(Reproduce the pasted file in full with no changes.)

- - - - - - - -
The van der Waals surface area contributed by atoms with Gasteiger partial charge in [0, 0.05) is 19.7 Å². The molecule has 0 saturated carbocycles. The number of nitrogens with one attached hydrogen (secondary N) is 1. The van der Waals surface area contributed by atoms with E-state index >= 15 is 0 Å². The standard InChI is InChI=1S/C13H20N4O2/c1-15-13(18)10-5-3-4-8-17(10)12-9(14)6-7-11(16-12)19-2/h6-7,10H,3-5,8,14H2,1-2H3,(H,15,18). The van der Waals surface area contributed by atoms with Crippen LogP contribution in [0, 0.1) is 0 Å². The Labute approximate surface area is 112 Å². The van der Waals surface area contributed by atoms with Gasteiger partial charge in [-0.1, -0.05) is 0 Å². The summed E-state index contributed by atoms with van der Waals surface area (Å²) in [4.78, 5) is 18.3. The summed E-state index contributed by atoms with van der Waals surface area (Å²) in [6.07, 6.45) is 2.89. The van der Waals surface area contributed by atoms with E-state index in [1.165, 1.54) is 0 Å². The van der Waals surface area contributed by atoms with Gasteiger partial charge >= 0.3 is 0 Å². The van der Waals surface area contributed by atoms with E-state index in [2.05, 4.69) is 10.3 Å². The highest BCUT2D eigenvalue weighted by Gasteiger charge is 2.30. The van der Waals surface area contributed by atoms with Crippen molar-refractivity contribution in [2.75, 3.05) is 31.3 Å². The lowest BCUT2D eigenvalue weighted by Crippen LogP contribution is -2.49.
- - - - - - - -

The van der Waals surface area contributed by atoms with Gasteiger partial charge in [0, 0.05) is 19.7 Å². The molecule has 0 saturated carbocycles. The number of nitrogens with one attached hydrogen (secondary N) is 1. The van der Waals surface area contributed by atoms with E-state index >= 15 is 0 Å². The standard InChI is InChI=1S/C13H20N4O2/c1-15-13(18)10-5-3-4-8-17(10)12-9(14)6-7-11(16-12)19-2/h6-7,10H,3-5,8,14H2,1-2H3,(H,15,18). The van der Waals surface area contributed by atoms with Crippen LogP contribution in [0, 0.1) is 0 Å². The Labute approximate surface area is 112 Å². The van der Waals surface area contributed by atoms with Gasteiger partial charge in [-0.1, -0.05) is 0 Å². The summed E-state index contributed by atoms with van der Waals surface area (Å²) in [4.78, 5) is 18.3. The summed E-state index contributed by atoms with van der Waals surface area (Å²) in [6.07, 6.45) is 2.89. The van der Waals surface area contributed by atoms with E-state index in [1.165, 1.54) is 0 Å². The van der Waals surface area contributed by atoms with Gasteiger partial charge >= 0.3 is 0 Å². The van der Waals surface area contributed by atoms with E-state index in [2.05, 4.69) is 10.3 Å². The highest BCUT2D eigenvalue weighted by Gasteiger charge is 2.30. The van der Waals surface area contributed by atoms with Crippen molar-refractivity contribution in [2.75, 3.05) is 31.3 Å². The lowest BCUT2D eigenvalue weighted by Crippen LogP contribution is -2.49.